The Ford Endeavour is a one of the largest SUVs you can buy in India. At over 5 metres in length, the vehicle has imposing size and road presence. The new Ford Endeavour is available in three variants – a 4×2 2.5 litre manual transmission variant, a 3-litre 4×2 automatic variant and a 3-litre 4×4 automatic variant.
The Endeavour was first introduced in India in 2003 and has since gone through three upgrades. The vehicle is based on a pick-up truck chassis and is quite robust, with a strong suspension and chassis. It is a fairly reliable vehicle with no major problems being reported. The Endeavour is assembled in India with parts coming from Thailand, and hence spares are expensive. It sells only about 120 vehicles a month, facing strong competition from the likes of the Toyota Fortuner on one side of its price band and the Mahindra XUV500 on the other. A new Ford Endeavour is priced between Rs. 17.9 lakh to Rs. 20.9 lakh ex-showroom. Also see: Ford Endeavour 4×4 AT video review
The Endeavour initially came with a 2.5 litre engine option only in both 4×4 and 4×2 variants with a manual transmission and manual 4×4 shifter. In 2006 it was upgraded to a 3-litre variant with manual 4×4 and 4×2. In 2009, Ford launched the 3-litre 5-speed automatic Endeavour with 4×4 and in 2010 a 3-litre 4×2 automatic variant was launched.
Prices of used Ford Endeavour
Model 2003-2004: Rs. 4.95 lakh – Rs. 5.5 lakh
Model 2005-2006: Rs. 6 lakh – Rs. 7.5 lakh
Model 2007-2008: Rs. 7.5 lakh – Rs. 10.5 lakh
Model 2009-2010: Rs. 13 lakh – Rs. 16 lakh
Model 2011-2012: Rs. 14 lakh – Rs. 18 lakh
If you are looking for a used Ford Endeavour here are some things to watch out for.
The earlier 2.5 litre engine on the Endeavour was underpowered as it produced just 142 bhp. The vehicle needed to be revved to move and this took its toll on the clutch as well. Other issues that the Endeavour reported were dirty fuel injectors and leaking intercooler turbo hoses. When you inspect the vehicle, start, warm it up and then rev it to check for any untoward engine noise (hissing, whining) and for black exhaust smoke. This can be a sign of an abused vehicle.
The Endeavour is a heavy vehicle. If you are looking at the manual variant, pay close attention to the clutch. The clutch on the Endeavour is slightly heavy, which is normal. But check for slippage or excessive clutch play. It should engage smoothly and not judder, which could be a sign of a clutch that has worn out. Be especially wary of vehicles that have seen heavy city usage. The later automatic transmission variant has no such problem though.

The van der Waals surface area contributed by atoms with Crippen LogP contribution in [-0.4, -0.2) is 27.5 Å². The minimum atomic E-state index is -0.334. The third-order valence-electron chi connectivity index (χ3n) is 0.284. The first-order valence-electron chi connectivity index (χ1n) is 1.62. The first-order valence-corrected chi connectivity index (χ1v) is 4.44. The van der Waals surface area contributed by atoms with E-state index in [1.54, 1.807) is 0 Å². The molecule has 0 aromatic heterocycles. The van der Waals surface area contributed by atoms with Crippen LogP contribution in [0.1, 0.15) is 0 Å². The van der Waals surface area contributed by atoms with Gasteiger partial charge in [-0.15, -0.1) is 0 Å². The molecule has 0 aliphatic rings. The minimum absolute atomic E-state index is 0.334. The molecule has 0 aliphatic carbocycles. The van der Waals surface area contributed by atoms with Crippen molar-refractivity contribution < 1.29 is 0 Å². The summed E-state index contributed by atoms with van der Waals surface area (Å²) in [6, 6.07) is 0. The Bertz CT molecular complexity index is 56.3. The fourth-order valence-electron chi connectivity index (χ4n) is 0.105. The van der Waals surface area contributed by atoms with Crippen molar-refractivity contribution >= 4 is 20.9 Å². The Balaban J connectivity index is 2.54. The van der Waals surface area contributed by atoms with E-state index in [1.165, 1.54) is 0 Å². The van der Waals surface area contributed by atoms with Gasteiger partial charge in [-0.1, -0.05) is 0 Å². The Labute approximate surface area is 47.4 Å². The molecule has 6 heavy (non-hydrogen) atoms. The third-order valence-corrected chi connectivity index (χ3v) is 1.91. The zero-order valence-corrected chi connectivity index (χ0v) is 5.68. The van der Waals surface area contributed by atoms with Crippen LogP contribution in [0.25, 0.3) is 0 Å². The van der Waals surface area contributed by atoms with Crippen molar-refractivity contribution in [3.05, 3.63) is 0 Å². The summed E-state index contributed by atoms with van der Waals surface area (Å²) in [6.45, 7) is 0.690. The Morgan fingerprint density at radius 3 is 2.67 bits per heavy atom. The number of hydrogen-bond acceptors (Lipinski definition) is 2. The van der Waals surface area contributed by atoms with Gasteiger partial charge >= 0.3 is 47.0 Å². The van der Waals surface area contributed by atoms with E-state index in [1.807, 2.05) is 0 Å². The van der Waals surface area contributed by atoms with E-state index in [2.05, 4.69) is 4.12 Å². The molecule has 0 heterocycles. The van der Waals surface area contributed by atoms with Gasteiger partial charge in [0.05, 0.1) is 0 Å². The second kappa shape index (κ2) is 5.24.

If the vehicle you are inspecting is a four-wheel drive variant, pay attention to the transmission. The 4×4 came in two kinds – the earlier ones were a manual shifting variant, while the newer Endeavour has a Borg-Warner shift on the fly 4×4 electronic shift. If the vehicle has been used in 4×4 mode on tarmac, there could be problems with the transmission. It is quite difficult to gauge any problem if you are inspecting the vehicle on a paved road. Keep the vehicle straight, start and shift into 4×4. There should be no unusual clanging or banging noises from the transmission. Drive forward slowly for a few metres and then stop, and shift into 4-Low – it should engage without difficulty and you should be able to feel the engine rpms rise considerably when you drive a few metres. Stop and shift back into 4×2 mode, and reverse the vehicle to check if the hubs unlock. Earlier Endeavours had a unlock switch on the dashboard for this, while the later ones have automatic hubs. Also read: Ford Endeavour road test and review
If you are planning on buying the automatic variant, check for excessive engine revving before the vehicle moves, which could indicate trouble with the automatic transmission, although the AT is quite robust and doesn’t usually give any trouble.
The Ford Endeavour has a known issue of weak brakes. If you are used to driving a sedan and try the Endeavour, this can seem scary at first. The brake pads tend to wear out early (as early as 20,000 km) on the new Ford Endeavour automatic variant, while the earlier ones had spongy brakes that didn’t inspire confidence. Check if this is excessive and whether the pads have been replaced recently or not – as it’s a fairly expensive affair.
The Endeavour comes with a leaf-spring suspension set up at the rear that can take quite a bit of abuse over any kind of terrain. The front suspension is an independent torsion bar set up. Although the suspension doesn’t usually act up, check for alignment issues which are a fairly common problem with the Endeavour. Also read: Ford Endeavour vs Ssangyong Rexton
Buying a used Ford Endeavour seems like a good idea, but also keep in mind that the huge size may not fit in everyone’s parking lot and is difficult to manoeuvre in the city. It also doesn’t have the best ride comfort. Buy one if you want a tough vehicle for rough terrain, and one that has plenty of interior space.